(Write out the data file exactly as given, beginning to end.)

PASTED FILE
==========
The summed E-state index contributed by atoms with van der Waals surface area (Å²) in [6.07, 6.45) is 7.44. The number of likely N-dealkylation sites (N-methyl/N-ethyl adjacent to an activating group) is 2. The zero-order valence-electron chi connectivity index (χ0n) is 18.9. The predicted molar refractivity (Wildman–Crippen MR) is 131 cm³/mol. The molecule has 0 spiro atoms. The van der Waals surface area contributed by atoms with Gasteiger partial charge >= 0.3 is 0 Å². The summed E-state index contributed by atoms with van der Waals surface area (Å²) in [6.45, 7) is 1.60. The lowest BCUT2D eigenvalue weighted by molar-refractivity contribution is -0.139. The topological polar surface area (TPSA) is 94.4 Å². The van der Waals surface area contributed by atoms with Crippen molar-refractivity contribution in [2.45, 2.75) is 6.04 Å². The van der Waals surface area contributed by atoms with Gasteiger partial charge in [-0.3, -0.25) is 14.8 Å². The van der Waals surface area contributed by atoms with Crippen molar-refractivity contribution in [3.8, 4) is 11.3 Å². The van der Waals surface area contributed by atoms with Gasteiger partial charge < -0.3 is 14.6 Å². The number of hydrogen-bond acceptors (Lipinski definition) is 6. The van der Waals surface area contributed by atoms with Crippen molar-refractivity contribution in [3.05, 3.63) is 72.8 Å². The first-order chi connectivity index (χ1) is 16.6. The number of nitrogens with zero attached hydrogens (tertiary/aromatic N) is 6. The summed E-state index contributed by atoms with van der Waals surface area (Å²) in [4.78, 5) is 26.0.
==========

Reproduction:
The summed E-state index contributed by atoms with van der Waals surface area (Å²) in [6.07, 6.45) is 7.44. The number of likely N-dealkylation sites (N-methyl/N-ethyl adjacent to an activating group) is 2. The zero-order valence-electron chi connectivity index (χ0n) is 18.9. The predicted molar refractivity (Wildman–Crippen MR) is 131 cm³/mol. The molecule has 0 spiro atoms. The van der Waals surface area contributed by atoms with Gasteiger partial charge >= 0.3 is 0 Å². The summed E-state index contributed by atoms with van der Waals surface area (Å²) in [6.45, 7) is 1.60. The lowest BCUT2D eigenvalue weighted by molar-refractivity contribution is -0.139. The topological polar surface area (TPSA) is 94.4 Å². The van der Waals surface area contributed by atoms with Crippen molar-refractivity contribution in [2.45, 2.75) is 6.04 Å². The van der Waals surface area contributed by atoms with Gasteiger partial charge in [-0.3, -0.25) is 14.8 Å². The van der Waals surface area contributed by atoms with Crippen molar-refractivity contribution in [3.8, 4) is 11.3 Å². The van der Waals surface area contributed by atoms with Gasteiger partial charge < -0.3 is 14.6 Å². The number of hydrogen-bond acceptors (Lipinski definition) is 6. The van der Waals surface area contributed by atoms with Crippen molar-refractivity contribution in [3.05, 3.63) is 72.8 Å². The first-order chi connectivity index (χ1) is 16.6. The number of nitrogens with zero attached hydrogens (tertiary/aromatic N) is 6. The summed E-state index contributed by atoms with van der Waals surface area (Å²) in [4.78, 5) is 26.0.